JordanMiddle East

Day 8 Three vastly different sites in the middle of Jordan

By December 2, 2019 No Comments

Looking down the valley of Little Petra

[Mom – September 14, 2019 – We have had another wonderful day. We drove to Little Petra, but had to wait for a herd of sheep to cross the road. Little Petra lived up to its name..little sig (entry), little valley, little crowds, little pestering by touts (vendors). We loved it! I even got serenaded by a group of boys when I asked them about school. When I told them I was a teacher, they said “We know.” We left there and drove to Shobak Castle. We had to look closely, but Shane was on top of the castle. We are spending the night at Dana Biosphere Reserve. Our room is simple but then we walk out on our private balcony for a view that is magnificent. We thank God daily for the opportunity to see the beautiful country of Jordan! We took a walk around Old Dana while Bill took a nap. We peeked in a mosque and spent a delightful hour with our new friend, Achmed, drinking coffee and tea and learning about the Jordan culture and life in Old Dana.]

My favorite building at Little Petra

Today I got to see a couple things in the middle of Jordan that I did not get to see last time I was here. It started with Little Petra, which some people have said they enjoyed more than Petra itself. While I would rather spend a day seeing the grandeur of the Petra valley, Little Petra is worth visiting for an hour. As my mom said above, everything about it was a scaled down version of the main Petra. The entire site is only one narrow valley long and at most takes 10 minutes to walk from the beginning to the end overlooking a vista. I did REALLY enjoy the fact the vendors were so low keyed.

The next place we stopped at was Shobak Castle (also know as Montreal Castle) which was built in 1115 by Balwin I of Jerusalem during the Crusades. It, along with Kerek Castle which I will talk about tomorrow, were two of the most important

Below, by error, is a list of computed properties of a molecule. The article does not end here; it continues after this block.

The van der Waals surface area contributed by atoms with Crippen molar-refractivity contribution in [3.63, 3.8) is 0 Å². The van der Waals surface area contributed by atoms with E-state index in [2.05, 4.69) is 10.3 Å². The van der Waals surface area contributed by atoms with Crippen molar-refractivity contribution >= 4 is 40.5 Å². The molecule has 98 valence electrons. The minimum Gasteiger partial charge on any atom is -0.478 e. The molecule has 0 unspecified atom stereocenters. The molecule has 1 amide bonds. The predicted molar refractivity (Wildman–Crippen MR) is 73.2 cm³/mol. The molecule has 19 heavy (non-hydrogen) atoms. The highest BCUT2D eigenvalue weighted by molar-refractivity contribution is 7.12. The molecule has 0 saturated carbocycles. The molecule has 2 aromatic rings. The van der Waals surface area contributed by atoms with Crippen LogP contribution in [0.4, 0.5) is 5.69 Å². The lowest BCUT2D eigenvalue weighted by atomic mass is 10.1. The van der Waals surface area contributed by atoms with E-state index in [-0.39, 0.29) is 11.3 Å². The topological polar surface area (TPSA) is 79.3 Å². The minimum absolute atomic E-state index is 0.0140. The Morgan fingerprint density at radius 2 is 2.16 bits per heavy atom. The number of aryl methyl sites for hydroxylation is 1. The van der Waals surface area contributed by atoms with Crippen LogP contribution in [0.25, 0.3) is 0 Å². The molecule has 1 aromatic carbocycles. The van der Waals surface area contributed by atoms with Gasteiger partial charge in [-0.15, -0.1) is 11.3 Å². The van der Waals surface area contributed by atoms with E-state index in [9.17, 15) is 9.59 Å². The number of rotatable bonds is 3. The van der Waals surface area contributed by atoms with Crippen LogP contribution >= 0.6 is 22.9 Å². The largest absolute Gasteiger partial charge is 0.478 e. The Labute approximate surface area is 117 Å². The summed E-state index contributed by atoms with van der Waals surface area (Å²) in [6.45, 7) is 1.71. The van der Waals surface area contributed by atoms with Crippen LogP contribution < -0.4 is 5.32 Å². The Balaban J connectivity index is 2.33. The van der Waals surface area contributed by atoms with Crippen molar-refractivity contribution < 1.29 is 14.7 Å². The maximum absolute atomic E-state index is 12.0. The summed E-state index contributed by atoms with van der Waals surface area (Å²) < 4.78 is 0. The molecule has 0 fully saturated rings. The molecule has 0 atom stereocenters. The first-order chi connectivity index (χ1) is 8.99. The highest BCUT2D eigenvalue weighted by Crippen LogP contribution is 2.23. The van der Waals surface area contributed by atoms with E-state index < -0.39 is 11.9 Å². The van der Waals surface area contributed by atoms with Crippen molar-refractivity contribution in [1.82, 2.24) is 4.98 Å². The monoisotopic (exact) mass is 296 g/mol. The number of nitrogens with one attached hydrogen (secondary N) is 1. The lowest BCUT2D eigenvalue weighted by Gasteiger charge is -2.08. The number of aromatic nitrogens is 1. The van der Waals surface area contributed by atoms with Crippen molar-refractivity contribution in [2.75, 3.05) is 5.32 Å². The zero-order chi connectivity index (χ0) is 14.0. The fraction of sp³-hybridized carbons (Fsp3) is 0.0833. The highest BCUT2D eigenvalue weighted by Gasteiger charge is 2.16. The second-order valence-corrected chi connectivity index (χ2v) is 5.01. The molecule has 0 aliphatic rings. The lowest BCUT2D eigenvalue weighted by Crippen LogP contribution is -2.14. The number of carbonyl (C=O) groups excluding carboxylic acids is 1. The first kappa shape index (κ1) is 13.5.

An old soap factory within Shobak Castle

strongholds the crusaders built in Jordan. Shobak Castle is basically a pile of rubble now a days, but there has been some restoration work down and you can find many underground vaults and passages here. There is one that goes from the castle all the way down to the spring fed cisterns at the base of the hill the castle is built on. Sadly, this passage is closed to visitors now, but I did find one passage under a small church that led me for a couple hundred feet before dead ending. All in all I found Shobak Castle fascinating and enjoyed an hour exploring the ruins.

Our hotel on the edge of the canyon

We finished the day in Dana Biosphere Reserve on the edge of a small Grand Canyon. This is a hikers paradise and nature is all around you, but if you don’t hike here it is still worth visiting. What I found most fascinating about this place is the fact that the old town just inside the rim was abandoned at the end of the Ottoman Era (around 1918) and is just now being rehabilitated. Many of the buildings are hundreds of years old and

A good example of the roofs used in the old village

look great, but just as many have not been touched in a hundred years. You can see some of the roofs caving in and can tell that the material was wood poles covered by reed mats and then mud. As my mom stated above, Achmed offered us tea to which I strongly suggested we take him up on. I am so happy both my mother and Janice enjoyed sitting there chatting and sipping tea as much as I did. Spending time with locals and just getting to hear how their day to day life goes is part of the reason to travel.

Sunset over the canyon

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